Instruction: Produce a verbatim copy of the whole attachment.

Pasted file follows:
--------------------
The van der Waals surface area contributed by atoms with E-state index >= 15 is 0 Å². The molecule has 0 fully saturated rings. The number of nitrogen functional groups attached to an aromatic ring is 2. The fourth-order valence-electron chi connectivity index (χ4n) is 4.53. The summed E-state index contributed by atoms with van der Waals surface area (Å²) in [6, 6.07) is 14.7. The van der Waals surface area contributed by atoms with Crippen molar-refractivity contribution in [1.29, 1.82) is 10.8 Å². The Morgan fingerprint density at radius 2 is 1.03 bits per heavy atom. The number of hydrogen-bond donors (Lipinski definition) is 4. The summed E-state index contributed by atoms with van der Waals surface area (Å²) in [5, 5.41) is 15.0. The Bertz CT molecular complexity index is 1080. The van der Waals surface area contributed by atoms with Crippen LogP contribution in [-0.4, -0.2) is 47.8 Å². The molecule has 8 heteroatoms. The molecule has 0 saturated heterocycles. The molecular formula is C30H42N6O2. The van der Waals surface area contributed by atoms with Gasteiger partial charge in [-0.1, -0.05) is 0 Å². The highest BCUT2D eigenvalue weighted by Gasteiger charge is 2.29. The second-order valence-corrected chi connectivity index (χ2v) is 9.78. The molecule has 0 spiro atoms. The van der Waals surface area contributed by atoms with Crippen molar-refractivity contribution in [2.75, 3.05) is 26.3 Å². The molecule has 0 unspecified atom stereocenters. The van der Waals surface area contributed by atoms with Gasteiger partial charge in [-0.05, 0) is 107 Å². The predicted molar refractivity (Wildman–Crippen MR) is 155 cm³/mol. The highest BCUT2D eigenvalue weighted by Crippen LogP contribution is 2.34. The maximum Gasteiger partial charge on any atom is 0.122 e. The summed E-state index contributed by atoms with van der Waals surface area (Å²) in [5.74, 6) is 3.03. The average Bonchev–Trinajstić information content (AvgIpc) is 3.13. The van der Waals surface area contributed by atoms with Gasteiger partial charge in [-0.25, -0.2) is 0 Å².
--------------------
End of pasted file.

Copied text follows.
The van der Waals surface area contributed by atoms with E-state index >= 15 is 0 Å². The molecule has 0 fully saturated rings. The number of nitrogen functional groups attached to an aromatic ring is 2. The fourth-order valence-electron chi connectivity index (χ4n) is 4.53. The summed E-state index contributed by atoms with van der Waals surface area (Å²) in [6, 6.07) is 14.7. The van der Waals surface area contributed by atoms with Crippen molar-refractivity contribution in [1.29, 1.82) is 10.8 Å². The Morgan fingerprint density at radius 2 is 1.03 bits per heavy atom. The number of hydrogen-bond donors (Lipinski definition) is 4. The summed E-state index contributed by atoms with van der Waals surface area (Å²) in [5, 5.41) is 15.0. The Bertz CT molecular complexity index is 1080. The van der Waals surface area contributed by atoms with Crippen LogP contribution in [-0.4, -0.2) is 47.8 Å². The molecule has 8 heteroatoms. The molecule has 0 saturated heterocycles. The molecular formula is C30H42N6O2. The van der Waals surface area contributed by atoms with Gasteiger partial charge in [-0.1, -0.05) is 0 Å². The highest BCUT2D eigenvalue weighted by Gasteiger charge is 2.29. The second-order valence-corrected chi connectivity index (χ2v) is 9.78. The molecule has 0 spiro atoms. The van der Waals surface area contributed by atoms with Crippen molar-refractivity contribution in [2.75, 3.05) is 26.3 Å². The molecule has 0 unspecified atom stereocenters. The van der Waals surface area contributed by atoms with Gasteiger partial charge in [-0.05, 0) is 107 Å². The predicted molar refractivity (Wildman–Crippen MR) is 155 cm³/mol. The highest BCUT2D eigenvalue weighted by Crippen LogP contribution is 2.34. The maximum Gasteiger partial charge on any atom is 0.122 e. The summed E-state index contributed by atoms with van der Waals surface area (Å²) in [5.74, 6) is 3.03. The average Bonchev–Trinajstić information content (AvgIpc) is 3.13. The van der Waals surface area contributed by atoms with Gasteiger partial charge in [-0.25, -0.2) is 0 Å².